Revisiting the phenotypic and genetic profiling of anergic T cells mediating long-term transplant tolerance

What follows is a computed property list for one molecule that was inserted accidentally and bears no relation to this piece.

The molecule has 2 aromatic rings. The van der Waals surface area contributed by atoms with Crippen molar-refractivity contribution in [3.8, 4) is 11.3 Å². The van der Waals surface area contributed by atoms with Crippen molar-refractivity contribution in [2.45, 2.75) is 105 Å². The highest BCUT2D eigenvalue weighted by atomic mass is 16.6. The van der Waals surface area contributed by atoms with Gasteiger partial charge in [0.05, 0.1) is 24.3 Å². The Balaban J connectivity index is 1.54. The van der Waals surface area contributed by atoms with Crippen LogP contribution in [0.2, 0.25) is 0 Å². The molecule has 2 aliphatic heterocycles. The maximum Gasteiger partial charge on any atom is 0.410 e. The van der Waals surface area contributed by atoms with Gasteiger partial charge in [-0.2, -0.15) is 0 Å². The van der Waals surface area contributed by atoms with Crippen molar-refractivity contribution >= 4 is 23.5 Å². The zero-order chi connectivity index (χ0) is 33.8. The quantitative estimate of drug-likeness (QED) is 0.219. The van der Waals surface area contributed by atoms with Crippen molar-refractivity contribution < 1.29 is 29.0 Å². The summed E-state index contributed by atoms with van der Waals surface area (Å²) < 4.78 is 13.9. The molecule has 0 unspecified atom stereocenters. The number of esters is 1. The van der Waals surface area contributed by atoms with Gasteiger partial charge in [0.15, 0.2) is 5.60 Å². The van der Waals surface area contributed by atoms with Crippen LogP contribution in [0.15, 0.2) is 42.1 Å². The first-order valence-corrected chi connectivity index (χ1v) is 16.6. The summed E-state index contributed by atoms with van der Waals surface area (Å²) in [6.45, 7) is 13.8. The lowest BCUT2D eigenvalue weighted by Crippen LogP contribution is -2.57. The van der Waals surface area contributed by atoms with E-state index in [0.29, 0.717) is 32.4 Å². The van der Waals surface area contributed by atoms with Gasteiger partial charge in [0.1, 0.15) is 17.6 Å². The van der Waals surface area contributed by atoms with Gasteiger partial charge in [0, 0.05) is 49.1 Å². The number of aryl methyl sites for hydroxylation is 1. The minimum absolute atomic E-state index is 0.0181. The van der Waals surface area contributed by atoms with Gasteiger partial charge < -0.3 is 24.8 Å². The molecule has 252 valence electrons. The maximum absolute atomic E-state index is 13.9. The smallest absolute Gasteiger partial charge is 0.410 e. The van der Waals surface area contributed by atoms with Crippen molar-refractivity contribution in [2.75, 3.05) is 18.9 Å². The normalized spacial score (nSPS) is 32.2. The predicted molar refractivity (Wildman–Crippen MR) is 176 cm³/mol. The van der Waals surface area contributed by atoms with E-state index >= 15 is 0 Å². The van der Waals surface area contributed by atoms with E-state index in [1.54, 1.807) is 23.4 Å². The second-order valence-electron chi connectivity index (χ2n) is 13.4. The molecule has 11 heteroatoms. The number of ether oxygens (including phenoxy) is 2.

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Purpose of reviewHerein our focus will be to revisit peripheral tolerance mechanisms and in particular ‘active’ or ‘dominant’ tolerance as originally defined and mediated by regulatory CD4+FoxP3+ T lymphocytes (Treg) and also T-cell anergy that appears as a major mainstay to support long-term allograft survival.Recent findingsIt is at the same time interesting and rewarding that the tool that recently guided our efforts along this path is the in-vivo use of CD3 antibody, the first monoclonal introduced in the clinic (Orthoclone OKT3) about 35 years ago to treat and prevent rejection of renal allografts. Beyond their immunosuppressive activity, whenever administered judiciously, CD3 antibodies promote robust allograft tolerance through selective purging of alloreactive effectors, resetting Treg-mediated active tolerance and promoting a unique subset of anergic CD8+ T cells.SummaryThe new findings discussed open up new perspectives from both a fundamental and a clinical point of view. In basic research, concrete molecular signaling paths are now spotted to finely dissect the conditions that lead to the establishment and maintenance of robust T-lymphocyte anergy mediating allograft tolerance. In the clinic, this may rapidly translate into novel biomarkers to be used in parallel to the ones already available, to better adapt posttransplant immunotherapy and monitor for long-term allograft acceptance.

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